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CHAPTER ONE 

WHY STUDY FINANCIAL MARKETS AND INSTITUTIONS?

 

REQUIREMENTS

Chapter one shows the student that financial markets and institutions is an exciting field because it focuses on phenomena that affect everyday life. The students need to have an overview for the entire book, previewing the topics that will be covered in later chapters.

 

STRUCTURE

Why study Financial Markets?

Debt Market and Interest Rates

The Stock Market

The Foreign Exchange Market

Why study Financial Institutions?

Central Banks and the Conduct of Monetary Policy

Structure of the Financial System

Banks and Other Financial Institutions

Managing Risk in Financial Institutions

How we will study Financial Markets?

 

KEY POINTS:

Financial markets, Foreign exchange market, Financial intermediaries

 

CHAPTER TWO

 

OVERVIEW OF THE FINANCIAL SYSTEM

 

REQUIREMENTS

Chapter 2 is an introductory chapter that contains the background information on the structure and operation of financial markets that is needed in later chapters of the book. The most important point to transmit to the student is that financial markets and financial intermediaries are crucial to a well-functioning economy because they channel funds from those who do not have a productive use for them to those who do.

 

STRUCTURE

Function of Financial Markets

Structure of Financial Markets

Debt and Equity Markets

Primary and Secondary Markets

Exchanges and Over-the-Counter Markets

Money and Capital Markets

Internationalization of Financial Markets

International Bond Market, Eurobonds and Eurocurrencies

World Stock Markets

Function of Financial Intermediaries

Transactions Costs

 

Asymmetric Information: Adverse Selection and Moral Hazard

 

Financial Institutions

Depository Institutions

Contractual Savings Institutions

Investment Intermediaries

 

Regulation of the Financial System

Increasing Information Available to Investors

Ensuring the Soundness of Financial Intermediaries

Improving Control of Monetary Policy

Financial Regulation Abroad

 

KEY POINTS:

 

OTC markets, Eurobond, Eurocurrencies, Eurodollars, Transaction costs, asymmetric information, adverse selection, moral hazard

 

CHAPTER THREE


UNDERSTANDING INTEREST RATES

 

REQUIREMENTS

 

The student will understand the interest rate is negatively associated with the price of a bond, that it differs from the return on a bond, and that there is an important distinction between real and nominal interest rates.

 

STRUCTURE

 

Measuring Interest Rates

 

Present Value

 

Yield to Maturity

 

Other Measures of Interest Rates

 

Current Yield

Yield on a Discount Basis

The Distinction Between Real And Nominal Interest rates

The Distinction Between Interest Rates and Returns

Maturity and the Volatility of Bond Returns: Interest-Rate Risk

Reinvestment Risk

 

The Practicing Financial Institution Manager: Calculating Duration to Measure Interest-Rate Risk

 

Calculating Duration

 

Duration and Interest-Rate Risk

 

KEY POINTS:

 

discount bond, present value, yield to maturity, coupon bond, current yield, real interest rate, rate of return, interest rate risk, duration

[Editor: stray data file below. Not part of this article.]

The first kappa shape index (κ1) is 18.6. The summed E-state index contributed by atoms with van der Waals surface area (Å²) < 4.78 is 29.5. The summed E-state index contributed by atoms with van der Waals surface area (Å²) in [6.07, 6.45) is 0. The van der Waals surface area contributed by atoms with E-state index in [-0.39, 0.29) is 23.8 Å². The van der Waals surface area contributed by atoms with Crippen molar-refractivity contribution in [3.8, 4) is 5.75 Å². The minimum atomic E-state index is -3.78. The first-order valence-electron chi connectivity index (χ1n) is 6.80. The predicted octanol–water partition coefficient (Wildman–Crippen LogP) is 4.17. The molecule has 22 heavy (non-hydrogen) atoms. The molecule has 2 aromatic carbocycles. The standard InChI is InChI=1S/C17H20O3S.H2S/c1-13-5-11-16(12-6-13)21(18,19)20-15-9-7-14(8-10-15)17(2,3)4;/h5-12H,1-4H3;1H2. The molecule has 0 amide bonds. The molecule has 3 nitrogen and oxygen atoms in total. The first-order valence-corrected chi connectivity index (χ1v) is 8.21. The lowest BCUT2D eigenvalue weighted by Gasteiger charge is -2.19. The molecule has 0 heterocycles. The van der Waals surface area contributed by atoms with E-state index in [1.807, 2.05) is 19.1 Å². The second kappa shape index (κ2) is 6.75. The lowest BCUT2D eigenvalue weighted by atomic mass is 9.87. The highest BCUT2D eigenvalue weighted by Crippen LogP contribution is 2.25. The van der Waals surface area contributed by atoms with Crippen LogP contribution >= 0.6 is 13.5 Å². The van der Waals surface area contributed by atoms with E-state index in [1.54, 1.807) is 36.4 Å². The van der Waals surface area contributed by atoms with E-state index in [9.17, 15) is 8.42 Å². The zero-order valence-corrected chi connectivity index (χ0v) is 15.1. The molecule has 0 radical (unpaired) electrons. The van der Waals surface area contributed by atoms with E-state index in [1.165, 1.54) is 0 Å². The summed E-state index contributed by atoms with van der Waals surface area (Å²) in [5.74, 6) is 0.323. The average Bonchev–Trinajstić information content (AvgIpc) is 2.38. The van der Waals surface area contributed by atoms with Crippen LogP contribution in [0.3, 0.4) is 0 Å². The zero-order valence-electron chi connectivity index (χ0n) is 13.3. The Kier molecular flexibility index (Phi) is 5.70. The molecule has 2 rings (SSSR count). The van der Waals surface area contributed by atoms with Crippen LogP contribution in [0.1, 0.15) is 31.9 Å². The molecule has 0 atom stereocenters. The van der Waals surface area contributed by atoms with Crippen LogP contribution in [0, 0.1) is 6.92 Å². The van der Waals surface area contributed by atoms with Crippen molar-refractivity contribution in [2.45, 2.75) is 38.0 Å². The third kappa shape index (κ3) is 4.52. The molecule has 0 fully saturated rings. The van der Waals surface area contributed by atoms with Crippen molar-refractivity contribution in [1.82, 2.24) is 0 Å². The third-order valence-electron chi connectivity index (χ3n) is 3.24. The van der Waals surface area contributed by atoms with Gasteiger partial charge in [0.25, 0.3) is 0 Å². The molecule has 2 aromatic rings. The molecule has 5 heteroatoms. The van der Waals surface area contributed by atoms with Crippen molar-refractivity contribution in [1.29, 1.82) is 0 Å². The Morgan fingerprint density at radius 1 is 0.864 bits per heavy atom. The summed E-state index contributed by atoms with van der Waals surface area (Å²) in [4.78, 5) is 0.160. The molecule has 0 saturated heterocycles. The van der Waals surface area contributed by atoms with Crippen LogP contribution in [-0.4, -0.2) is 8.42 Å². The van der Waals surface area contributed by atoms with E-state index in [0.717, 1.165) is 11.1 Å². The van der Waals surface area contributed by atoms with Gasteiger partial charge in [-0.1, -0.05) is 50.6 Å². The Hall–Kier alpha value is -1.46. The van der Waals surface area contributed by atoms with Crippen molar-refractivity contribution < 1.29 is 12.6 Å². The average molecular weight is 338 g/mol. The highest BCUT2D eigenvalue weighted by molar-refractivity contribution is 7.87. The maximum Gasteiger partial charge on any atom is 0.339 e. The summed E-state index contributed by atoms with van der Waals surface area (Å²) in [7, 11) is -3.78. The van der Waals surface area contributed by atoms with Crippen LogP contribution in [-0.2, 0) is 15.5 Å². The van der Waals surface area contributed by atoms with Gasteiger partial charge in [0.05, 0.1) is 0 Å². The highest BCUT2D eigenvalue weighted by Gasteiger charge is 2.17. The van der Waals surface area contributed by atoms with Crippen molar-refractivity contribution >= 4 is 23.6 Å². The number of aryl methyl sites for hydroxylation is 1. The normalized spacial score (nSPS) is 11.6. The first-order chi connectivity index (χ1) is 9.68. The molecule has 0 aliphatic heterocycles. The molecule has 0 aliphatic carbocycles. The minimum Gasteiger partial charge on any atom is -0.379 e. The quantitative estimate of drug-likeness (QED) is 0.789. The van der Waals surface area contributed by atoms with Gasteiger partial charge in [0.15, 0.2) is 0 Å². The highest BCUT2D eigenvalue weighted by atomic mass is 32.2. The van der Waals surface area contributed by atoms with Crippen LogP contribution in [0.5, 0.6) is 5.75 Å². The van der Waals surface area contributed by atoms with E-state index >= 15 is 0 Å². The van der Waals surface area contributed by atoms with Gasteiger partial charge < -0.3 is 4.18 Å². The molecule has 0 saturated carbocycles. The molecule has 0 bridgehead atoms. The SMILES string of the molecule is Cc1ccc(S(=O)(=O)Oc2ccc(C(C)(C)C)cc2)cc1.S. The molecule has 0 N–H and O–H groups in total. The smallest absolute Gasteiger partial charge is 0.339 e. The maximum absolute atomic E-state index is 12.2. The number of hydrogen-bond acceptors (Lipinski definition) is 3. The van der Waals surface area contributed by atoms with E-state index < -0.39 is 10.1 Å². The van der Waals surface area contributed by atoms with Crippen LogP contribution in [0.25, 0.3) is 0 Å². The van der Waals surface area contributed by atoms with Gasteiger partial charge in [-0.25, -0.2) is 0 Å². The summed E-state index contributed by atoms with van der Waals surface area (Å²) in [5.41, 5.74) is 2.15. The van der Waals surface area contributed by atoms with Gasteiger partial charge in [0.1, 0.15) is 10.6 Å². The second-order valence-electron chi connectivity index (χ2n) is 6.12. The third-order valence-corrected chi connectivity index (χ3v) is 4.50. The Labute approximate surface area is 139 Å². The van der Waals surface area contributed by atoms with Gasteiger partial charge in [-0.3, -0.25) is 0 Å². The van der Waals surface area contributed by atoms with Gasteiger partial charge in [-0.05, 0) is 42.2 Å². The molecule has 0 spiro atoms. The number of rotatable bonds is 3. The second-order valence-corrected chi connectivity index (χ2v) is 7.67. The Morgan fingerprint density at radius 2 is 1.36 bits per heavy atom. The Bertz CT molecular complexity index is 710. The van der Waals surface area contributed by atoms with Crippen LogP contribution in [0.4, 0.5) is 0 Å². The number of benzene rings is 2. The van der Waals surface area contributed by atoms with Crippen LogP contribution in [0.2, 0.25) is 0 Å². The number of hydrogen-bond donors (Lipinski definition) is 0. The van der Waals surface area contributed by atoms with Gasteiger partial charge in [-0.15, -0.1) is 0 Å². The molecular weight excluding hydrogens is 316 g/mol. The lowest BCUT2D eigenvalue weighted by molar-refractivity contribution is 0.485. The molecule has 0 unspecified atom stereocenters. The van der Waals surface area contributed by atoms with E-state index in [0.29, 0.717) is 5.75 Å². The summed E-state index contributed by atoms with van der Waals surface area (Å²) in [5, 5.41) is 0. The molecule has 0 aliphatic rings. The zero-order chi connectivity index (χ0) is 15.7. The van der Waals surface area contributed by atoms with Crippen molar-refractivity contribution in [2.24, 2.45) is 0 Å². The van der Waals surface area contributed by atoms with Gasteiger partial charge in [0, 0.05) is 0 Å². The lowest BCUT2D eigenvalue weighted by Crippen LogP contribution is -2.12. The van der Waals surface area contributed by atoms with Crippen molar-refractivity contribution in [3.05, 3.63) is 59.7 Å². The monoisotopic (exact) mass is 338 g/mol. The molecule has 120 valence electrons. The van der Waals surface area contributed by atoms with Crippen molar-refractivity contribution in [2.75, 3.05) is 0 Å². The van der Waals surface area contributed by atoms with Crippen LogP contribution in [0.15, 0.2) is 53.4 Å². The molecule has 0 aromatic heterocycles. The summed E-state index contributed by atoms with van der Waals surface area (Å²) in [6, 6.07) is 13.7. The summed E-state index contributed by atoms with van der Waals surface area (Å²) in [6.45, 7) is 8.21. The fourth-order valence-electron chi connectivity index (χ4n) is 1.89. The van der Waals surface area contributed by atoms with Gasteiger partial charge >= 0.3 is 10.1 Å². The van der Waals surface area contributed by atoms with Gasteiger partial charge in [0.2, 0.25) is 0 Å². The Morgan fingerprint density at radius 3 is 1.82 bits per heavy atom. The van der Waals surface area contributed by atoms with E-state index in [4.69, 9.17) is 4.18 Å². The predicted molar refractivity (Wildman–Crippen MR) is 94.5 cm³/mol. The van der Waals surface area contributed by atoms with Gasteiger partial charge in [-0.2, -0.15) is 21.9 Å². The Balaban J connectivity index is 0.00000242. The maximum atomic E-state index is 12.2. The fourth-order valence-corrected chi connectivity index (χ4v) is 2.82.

CHAPTER FOUR 


THE BEHAVIOR OF INTEREST RATES

 

REQUIREMENTS

 

The student will develop their intuition through this chapter. The exercise will give them good practice in developing their analytic abilities. The rest of Chapter 4 will lays out two partial equilibrium approaches to the determination of interest rates: the loanable funds framework and the liquidity preference framework.

 

STRUCTURE

 

Determinants of Asset Demand

Wealth

Expected Returns

Risk

Liquidity

Summary

Benefits of Diversification

Loanable Funds Framework: Supply an Demand in the Bond Market

Demand-Curve

Supply-Curve

Market Equilibrium

 

WORKS IN PROGRESS...

 

  Supply and Demand Analysis

 

Changes in Equilibrium Interest Rates

 

  Shifts in the Demand for Bonds

 

  Shifts in the Supply of Bonds

 

    Changes in Expected Inflation: The Fischer Effect

 

    Business Cycle Expansion

 

      Liquidity Preference Framework: Supply and Demand in the Market for Money

 

      Changes in Equilibrium Interest Rates

 

      Changes in Income

 

      Changes in the Price Level

 

      Changes in the Money Supply

 

      Does a Higher Rate of Growth of the Money Supply Lower Interest Rates?

 

      The Practicing Financial Institutions Manager: Profiting from Interest-rate Forecasts?

 

KEY POINTS:

 

expected return, liquidity, demand curve, supply curve, market equilibrium, business cycle, income effect

 

 

 

CHAPTER FIVE 

THE RISK AND TERM STRUCTURE OF INTEREST RATES

 

REQUIREMENTS

 

Chapter 5 applies the tools the student learned in Chapter 4 to understanding why and how various interest rates differ. In courses that emphasize financial markets, this chapter is important because students are curious about the risk and term structure of interest rates. A particularly attractive feature of this chapter is that it gives students a feel for the interaction of data and theory.

 

STRUCTURE

 

Risk Structure of Interest Rates

 

    Default Risk

 

  Liquidity

 

   Income Tax Considerations

 

Term Structure of Interest Rates

 

  Pure Expectations Theory

 

  Market Segmentation Theory

 

    Liquidity Premium Theory

 

    Evidence on the Term Structure

 

KEY POINTS:

 

default risk, liquidity, yield curve, term structure of interest rates

 

CHAPTER SIX 

THE THEORY OF EFFICIENT CAPITAL MARKETS

 

REQUIREMENTS

 

The students will understand the important development in finance theory that has far-reaching implications is the theory of rational expectations, which is called the theory of efficient capital markets when it is applied to financial markets. When provided with a graphic example like that used in the text, students have no trouble understanding the theory of rational expectations, which is really just good common sense.

 

STRUCTURE

 

Theory of Rational Expectations

 

    Formal Statement of the Theory

 

    Rational Behind the Theory

 

    Implications of the Theory

 

Efficient Markets Theory: Rational Expectations in Financial Markets

 

    Rationale Behind the Theory